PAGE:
Historical elements in the formation of the Babylonian Empire
Babylon was located in what is currently the region of Iraq. To this land under Sumerian control, Semitic groups like the Akkadians and the Amorites arrived, coming from a country called Martu. This event indicates the decline and fall of the Third Dynasty of the Empire of Ur and the birth of the Babylonian Empire, which would develop intermittently between the years 2003 B.C. and 539 B.C and was one of the great empires which dominated the region of Mesopotamia. The Amorites achieved the imposition of their dynasties in the principal Mesopotamian cities, and Babylon eventually became the most important (Bávilou, meaning “gate of God”).
The city, occupied by the Amorite king Sumuabum (1894-1881 B.C), founder of the new dynasty, became a major political, religious, economic and cultural center. His four following successors created the most important Amorite kingdom of the whole region which would reach its greatest splendor with the figure of Hammurabi, the most important king of the first dynasty of Babylonia, who reigned between the years 1792 and 1750 B.C. He cemented and provided the basis to the Babylonian Empire. During his reign, he established as the official language the Akkadian tongue, and as the religion worship of the god Marduk. Under his mandate, the city of “Babirum,” Babylon (the Babel mentioned in the Bible), acquired great power, becoming the capital of a new empire whose dominion and influence would extend over the entire region of Mesopotamia.
Ancient Babylon: Political Organization
- Ancient Babylon: Political Organization
- Territorial Expansion
- Economic Activities
- Contributions of the Babylonian Culture
- The Babylonians and medicine
- Metalwork in Babylonia and the rest of Mesopotamia
- Babylonian system of laws
- Cuneiform script on baked clay or stone tablets and stamps
- Babylonian vitrified bricks
- Advanced knowledge of astronomy and the creation of astrology in Mesopotamia
- The Invention of the Wheel
- Decline of the Babylonian Empire
The Ancient Babylonian Empire was governed by a King, who was the absolute authority in the territory. In the history of Babylon, the most distinguished leader was Hammurabi who reigned between the years 1790 B.C and 1750 B.C, approximately. In addition to his importance as a conqueror, this king established the code of Hammurabi, which is the first code of written laws in history. It stands out that this code already granted to women the same rights as to men and in addition made provision for the possibility of divorce.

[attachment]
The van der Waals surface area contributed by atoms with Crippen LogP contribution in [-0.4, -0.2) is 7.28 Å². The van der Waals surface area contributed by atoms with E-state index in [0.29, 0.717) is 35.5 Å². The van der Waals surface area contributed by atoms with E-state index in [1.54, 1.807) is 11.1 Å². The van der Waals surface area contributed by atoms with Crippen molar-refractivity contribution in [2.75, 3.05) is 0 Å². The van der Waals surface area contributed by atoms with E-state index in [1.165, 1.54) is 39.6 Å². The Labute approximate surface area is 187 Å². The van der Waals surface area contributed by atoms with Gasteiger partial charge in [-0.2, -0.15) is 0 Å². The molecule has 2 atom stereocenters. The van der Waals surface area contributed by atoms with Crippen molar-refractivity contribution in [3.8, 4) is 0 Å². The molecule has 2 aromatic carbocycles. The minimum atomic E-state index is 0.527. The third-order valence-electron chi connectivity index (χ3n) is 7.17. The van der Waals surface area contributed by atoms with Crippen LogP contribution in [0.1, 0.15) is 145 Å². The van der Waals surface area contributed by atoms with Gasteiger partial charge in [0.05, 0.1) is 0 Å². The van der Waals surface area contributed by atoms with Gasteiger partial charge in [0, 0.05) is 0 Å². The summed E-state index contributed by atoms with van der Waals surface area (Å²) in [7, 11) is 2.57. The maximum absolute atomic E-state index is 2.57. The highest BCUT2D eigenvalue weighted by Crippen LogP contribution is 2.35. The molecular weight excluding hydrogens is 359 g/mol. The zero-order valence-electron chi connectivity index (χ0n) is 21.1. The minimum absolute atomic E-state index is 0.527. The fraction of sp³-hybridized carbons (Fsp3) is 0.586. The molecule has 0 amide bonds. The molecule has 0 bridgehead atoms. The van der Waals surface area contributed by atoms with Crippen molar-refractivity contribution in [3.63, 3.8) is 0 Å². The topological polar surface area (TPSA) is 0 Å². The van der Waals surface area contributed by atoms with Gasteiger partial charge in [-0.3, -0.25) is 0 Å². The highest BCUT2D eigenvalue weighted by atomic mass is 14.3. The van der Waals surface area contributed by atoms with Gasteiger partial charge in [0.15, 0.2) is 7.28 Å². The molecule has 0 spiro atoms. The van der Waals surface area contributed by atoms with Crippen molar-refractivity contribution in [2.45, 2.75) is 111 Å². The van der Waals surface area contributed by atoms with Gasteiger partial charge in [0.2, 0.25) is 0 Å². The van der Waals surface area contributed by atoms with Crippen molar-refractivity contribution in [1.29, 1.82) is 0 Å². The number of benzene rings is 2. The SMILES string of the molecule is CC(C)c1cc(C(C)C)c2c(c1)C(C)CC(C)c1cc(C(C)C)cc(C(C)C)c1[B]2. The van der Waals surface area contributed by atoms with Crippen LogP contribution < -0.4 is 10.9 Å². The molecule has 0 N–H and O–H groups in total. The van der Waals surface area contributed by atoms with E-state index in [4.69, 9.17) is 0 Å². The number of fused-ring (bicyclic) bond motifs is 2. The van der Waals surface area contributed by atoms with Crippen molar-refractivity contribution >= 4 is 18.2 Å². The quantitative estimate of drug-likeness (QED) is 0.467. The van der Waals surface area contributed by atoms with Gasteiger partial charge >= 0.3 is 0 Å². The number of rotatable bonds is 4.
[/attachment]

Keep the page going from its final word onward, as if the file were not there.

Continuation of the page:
This king was an absolute monarch. By this, it is meant that he was in charge of exercising legislative, judicial and executive power. He himself was in charge of dictating the rules to his liking and enforcing them. Under his position, there was another core which was formed by governors and some administrators. Not everyone could be one of these. It was a very select group and they were chosen by the king himself. Below them, were found the mayors and the councils of elders, who due to their experience, were charged with the administration of the town.
These were the only figures who actually carried out the “political” labors. The rest of the population was divided between free men and slaves. Slaves were able to go as far as buying their own property. For their part, among free men, there were those of low class (peasants, small tradesmen), and those of high class (usually priests or merchants who reached great wealth).
Hammurabi was a most illustrious sovereign, because apart from managing the administration of the nation in an efficient manner, he maintained the respect of the civilization, by the rights which he granted them. He fortified his capital, walling it in and extended his empire from Elam, which was in the east, to Syria, which was in the west. But his conquests and constructions, even though they were good, always stood out for how he achieved that his subjects should live in peace and justice.
During his reign, Ancient Babylon became the principal center of commerce for all the regions of western Asia. When he died, the empire did not fall, but instead, its splendor continued to grow throughout two more centuries. His code, the code of Hammurabi, continued to function in spite of his death, as the basis of this code was cemented on three indestructible goals:
- To enact justice
- To bring order to the earth
- To procure the good of the people
In this code was reflected the protective character which Hammurabi had towards his people and he was always the first to enforce the law, according to the established rules. Here is an example of how he enacted in his regulations.
- If someone steals something from the temple or the palace, he will die.
- If a man makes a hole in a house to enter and steal, he will be killed and he will be buried in front of the hole.
- If a man accuses another of a capital crime and cannot prove it, he will be punished with death.
Yes, a lot of death here, but the regulations worked and a civilization could be seen, with a plausible and bearable political organization which bore fruit to a community which was just and which lived in peace.
The great territorial expansion of the First Babylonian Empire was carried forward by Hammurabi. This king advanced on the Sumerian cities of Lower Mesopotamia and later came to dominate Upper Mesopotamia, as far as the Assyrian city of Mari. Thanks to these conquests, the empire of Hammurabi reached beyond Mesopotamia, covering from the Mediterranean Sea to Susa (in the region of Elam) and from Kurdistan to the Persian Gulf, in the south. As we have said, it became one of the most flourishing empires of the time.